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Ancient Dance of India To Add Excitement To Classrooms

By Jan Aaron

Can you imagine an ancient Indian temple dance as a teaching tool in your school? Educators at St. John's University can. They plan to spice up their curriculum with exotic Bharata Natyam.

Faculty enrolled in the Lincoln Center Institute's program for the arts recently prepared for this by studying Bharata Natyam at a special dance seminar-their final seminar in a four-seminar course. Each has dissected a single art form-art, music, drama, dance-to develop skills of perception as well as appraise its application to the classroom. (Education Update has covered all the sessions.) Next, their program integrates these arts to St. John's classrooms.

"The first step in developing an appreciation in the arts for our students is an awareness on the part of the faculty of what is involved in the creation of an artistic piece, "explained Peter Quinn, an associate professor and coordinator of undergraduate elementary education, who will pilot these programs into St. John's classrooms. "I don't think any of us will ever look at a dance recital, painting or play in the same way again," he said, summing up their seminar experiences.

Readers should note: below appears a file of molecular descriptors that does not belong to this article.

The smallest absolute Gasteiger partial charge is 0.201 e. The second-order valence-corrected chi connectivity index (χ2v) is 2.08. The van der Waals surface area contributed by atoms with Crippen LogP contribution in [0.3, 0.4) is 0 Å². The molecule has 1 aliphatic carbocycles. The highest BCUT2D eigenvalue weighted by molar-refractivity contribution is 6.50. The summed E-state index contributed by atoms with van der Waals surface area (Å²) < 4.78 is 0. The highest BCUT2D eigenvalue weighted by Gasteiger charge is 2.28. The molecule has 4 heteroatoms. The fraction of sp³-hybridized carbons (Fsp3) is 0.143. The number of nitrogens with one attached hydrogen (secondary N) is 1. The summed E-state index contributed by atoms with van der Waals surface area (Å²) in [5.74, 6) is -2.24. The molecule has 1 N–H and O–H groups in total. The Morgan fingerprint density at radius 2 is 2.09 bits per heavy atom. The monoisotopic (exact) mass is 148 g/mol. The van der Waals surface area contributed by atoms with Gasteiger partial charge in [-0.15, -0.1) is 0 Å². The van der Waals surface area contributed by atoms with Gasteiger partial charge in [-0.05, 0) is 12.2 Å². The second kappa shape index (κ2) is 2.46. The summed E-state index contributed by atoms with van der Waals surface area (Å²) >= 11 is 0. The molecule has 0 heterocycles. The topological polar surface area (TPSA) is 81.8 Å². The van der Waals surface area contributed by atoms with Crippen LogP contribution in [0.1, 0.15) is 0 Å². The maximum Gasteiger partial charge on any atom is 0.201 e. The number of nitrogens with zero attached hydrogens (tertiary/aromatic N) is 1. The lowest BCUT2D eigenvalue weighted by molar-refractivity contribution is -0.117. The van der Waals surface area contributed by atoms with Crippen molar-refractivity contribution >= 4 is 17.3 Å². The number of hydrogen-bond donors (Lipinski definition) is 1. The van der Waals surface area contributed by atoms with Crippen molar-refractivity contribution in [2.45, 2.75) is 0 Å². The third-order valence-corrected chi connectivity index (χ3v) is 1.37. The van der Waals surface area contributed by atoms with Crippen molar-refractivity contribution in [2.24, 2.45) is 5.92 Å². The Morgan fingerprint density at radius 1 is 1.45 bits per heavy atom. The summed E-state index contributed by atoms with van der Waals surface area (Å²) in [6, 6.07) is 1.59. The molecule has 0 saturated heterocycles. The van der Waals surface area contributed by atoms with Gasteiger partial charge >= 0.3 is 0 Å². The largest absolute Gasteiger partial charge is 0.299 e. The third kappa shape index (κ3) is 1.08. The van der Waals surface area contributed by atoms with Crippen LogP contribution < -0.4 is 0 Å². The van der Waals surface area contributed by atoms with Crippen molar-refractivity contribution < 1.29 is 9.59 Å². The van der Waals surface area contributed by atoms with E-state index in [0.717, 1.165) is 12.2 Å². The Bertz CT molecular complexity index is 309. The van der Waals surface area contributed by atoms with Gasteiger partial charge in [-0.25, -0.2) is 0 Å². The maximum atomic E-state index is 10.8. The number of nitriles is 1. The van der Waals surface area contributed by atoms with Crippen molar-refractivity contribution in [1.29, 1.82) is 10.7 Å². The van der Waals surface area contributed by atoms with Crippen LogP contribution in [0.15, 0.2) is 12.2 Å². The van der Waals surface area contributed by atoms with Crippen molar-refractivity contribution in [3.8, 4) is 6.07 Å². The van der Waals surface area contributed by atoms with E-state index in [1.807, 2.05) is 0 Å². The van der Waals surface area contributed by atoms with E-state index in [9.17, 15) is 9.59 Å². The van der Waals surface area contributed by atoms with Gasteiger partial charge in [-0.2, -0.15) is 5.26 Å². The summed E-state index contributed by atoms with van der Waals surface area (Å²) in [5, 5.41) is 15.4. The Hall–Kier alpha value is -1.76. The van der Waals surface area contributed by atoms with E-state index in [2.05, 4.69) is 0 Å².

During their dance seminar, the educators watched spellbound a special performance by Swati Bhise, one of India's foremost Bharata Natyam exponents in the United States. In lavish silk costume and make-up, her carefully orchestrated movements and subtle shifts of expression and mood helped her tell a story derived from rich mythology. Small bells tinkled at her ankles as an ancient raga (musical mode) kept her beat.

Prior to the Bharata Natyam performance, the faculty, guided by Clifford Shulman, a Lincoln Center program manager, performed stylized story-telling gestures intrinsic to understanding Bharata Natyam dance. Before she performed, Swati Bhise showed the group how the eyes, face, and hands are used in this highly stylized dance.

The educators gave Bharata Natyam high marks and thought it could open new worlds for students. They believed it might even inspire teachers to use mime to reach non-English speaking kids.

"These Lincoln Center Institute sessions have developed a rapport among faculty that we never would have achieved through a series of meetings," said Mr. Quinn. "We hope the sessions with students will be equally fruitful."

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